U.S. Senator Tim Kaine, a member of the Senate Armed Services and Budget Committees, today met with top officials at the Pentagon, including Secretary of Defense Chuck Hagel, Deputy Secretary of Defense Ash Carter and Army Chief of Staff General Ray Odierno, to discuss the impact of sequestration in Virginia. The discussions covered the 90,000 civilian employees at the Department of Defense (DOD) who will be furloughed, reductions to military base operations across the Commonwealth and delays in training and deployments that could decrease readiness. Kaine also spent time talking with civilian employees at the Pentagon about the effects of announced furloughs.
"Today's meetings at the Pentagon underscored a critical issue -- the inability of Congress to compromise on budgetary matters is hurting our national defense and our economy. Moreover, it is already making life harder for those who are already risking all for the good of the country," said Kaine. "While I was pleased to hear Pentagon leadership pledge to do all they can do minimize harm, there is no substitute for Congress setting partisanship aside to return to compromise and stable decision-making on fiscal matters."
During his meetings, Kaine noted additional announcements made over the weekend that would heavily impact deployments from Virginia, as well as readiness overall. The U.S. Navy announced the deferral or cancellation of six ship deployments, including the USNS Comfort, and the shutdown of an air squadron wing based at Naval Air Station Oceana in Virginia Beach, the VFA-34 Blue Blasters. In addition, it was announced funds to the Virginia Class submarine advanced procurement could be delayed or jeopardized.
Kaine later joined DOD employees during lunch in the Pentagon cafeteria to discuss the impacts of announced furloughs. The furlough days could mean roughly a 20 percent pay cut over a nearly six month period for thousands of civil servants. The furloughs for more than 90,000 employees could result in a payroll reduction of about $661 million in Virginia alone.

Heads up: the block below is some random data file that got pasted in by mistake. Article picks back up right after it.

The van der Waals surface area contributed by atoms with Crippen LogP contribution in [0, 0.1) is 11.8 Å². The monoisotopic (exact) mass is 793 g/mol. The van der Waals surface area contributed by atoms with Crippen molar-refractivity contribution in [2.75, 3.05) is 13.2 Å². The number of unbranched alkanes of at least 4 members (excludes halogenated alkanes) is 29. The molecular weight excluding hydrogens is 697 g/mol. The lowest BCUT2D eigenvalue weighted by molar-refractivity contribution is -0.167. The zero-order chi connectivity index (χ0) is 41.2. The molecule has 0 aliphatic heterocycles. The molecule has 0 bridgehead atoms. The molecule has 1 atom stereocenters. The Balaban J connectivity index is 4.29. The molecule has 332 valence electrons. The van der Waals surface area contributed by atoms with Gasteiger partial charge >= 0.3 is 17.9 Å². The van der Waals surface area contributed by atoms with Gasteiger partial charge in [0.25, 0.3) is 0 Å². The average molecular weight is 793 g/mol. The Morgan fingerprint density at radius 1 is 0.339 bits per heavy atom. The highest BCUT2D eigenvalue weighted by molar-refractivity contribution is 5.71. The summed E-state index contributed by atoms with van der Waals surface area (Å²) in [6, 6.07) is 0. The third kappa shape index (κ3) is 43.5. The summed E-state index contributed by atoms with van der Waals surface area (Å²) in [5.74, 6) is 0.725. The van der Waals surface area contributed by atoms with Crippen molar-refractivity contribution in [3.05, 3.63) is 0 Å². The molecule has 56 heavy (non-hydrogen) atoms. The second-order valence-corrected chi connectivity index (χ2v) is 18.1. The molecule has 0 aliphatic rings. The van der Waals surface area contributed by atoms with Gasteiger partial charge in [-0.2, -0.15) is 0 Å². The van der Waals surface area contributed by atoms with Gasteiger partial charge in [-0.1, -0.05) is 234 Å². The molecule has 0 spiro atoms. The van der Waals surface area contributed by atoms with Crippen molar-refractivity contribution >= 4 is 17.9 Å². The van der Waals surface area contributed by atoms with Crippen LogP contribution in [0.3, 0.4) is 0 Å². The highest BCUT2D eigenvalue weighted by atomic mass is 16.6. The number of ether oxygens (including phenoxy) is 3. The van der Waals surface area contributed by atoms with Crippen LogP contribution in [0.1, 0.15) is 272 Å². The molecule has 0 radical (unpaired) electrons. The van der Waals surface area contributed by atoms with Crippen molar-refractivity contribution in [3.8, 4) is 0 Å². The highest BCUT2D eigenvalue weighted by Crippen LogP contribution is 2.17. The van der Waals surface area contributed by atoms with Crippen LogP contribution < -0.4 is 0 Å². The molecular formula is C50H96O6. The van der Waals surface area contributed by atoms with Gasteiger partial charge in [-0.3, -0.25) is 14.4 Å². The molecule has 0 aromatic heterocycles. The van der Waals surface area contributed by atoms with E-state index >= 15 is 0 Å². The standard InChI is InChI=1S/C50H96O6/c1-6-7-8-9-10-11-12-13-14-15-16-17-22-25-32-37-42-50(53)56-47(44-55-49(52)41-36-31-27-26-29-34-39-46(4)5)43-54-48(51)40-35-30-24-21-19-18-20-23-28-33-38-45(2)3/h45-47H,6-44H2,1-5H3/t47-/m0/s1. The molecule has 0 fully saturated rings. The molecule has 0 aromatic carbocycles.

"For 90,000 DOD employees in Virginia, a 20 percent pay cut could mean the difference between making a car or rent payment or not, or paying back student loans on time or being able to spend money in ways that supports Virginia's economy," said Kaine. "Our nation's public servants deserve better and it's my hope we can find a solution that takes this unnecessary weight off of their shoulders."
Kaine recently completed a defense tour across Virginia that included stops at Naval Station Norfolk, Newport News Shipbuilding, a National Guard armory in Staunton, Fort Belvoir in Alexandria, and Marine Base Quantico. During the tour, Kaine heard about how the sequester threat and budget uncertainty over the expiring continuing resolution have already affected Virginia, as well as the stark reality of how Virginia would be impacted once the across-the-board cuts took effect.
In Washington, Kaine has continually engaged with top officials from the Department of Defense on the impacts of sequester and budget uncertainty. Kaine supports a balanced deficit reduction plan to replace the sequester cuts that would consist of targeted revenue increases and specific strategic spending cuts. Kaine voted for a balanced proposal on Thursday that would have eliminated the across the board cuts and replaced them with a package of half revenue, and half spending reductions, while putting the country back on track for an orderly budget process. The measure earned a support of 51 senators but fell short of the 60 needed to overcome a filibuster.
Kaine will have the opportunity to further discuss the impact of budget uncertainty on readiness during an Armed Services Committee hearing tomorrow with Commanders of the U.S. Central Command and U.S. Special Operations Command.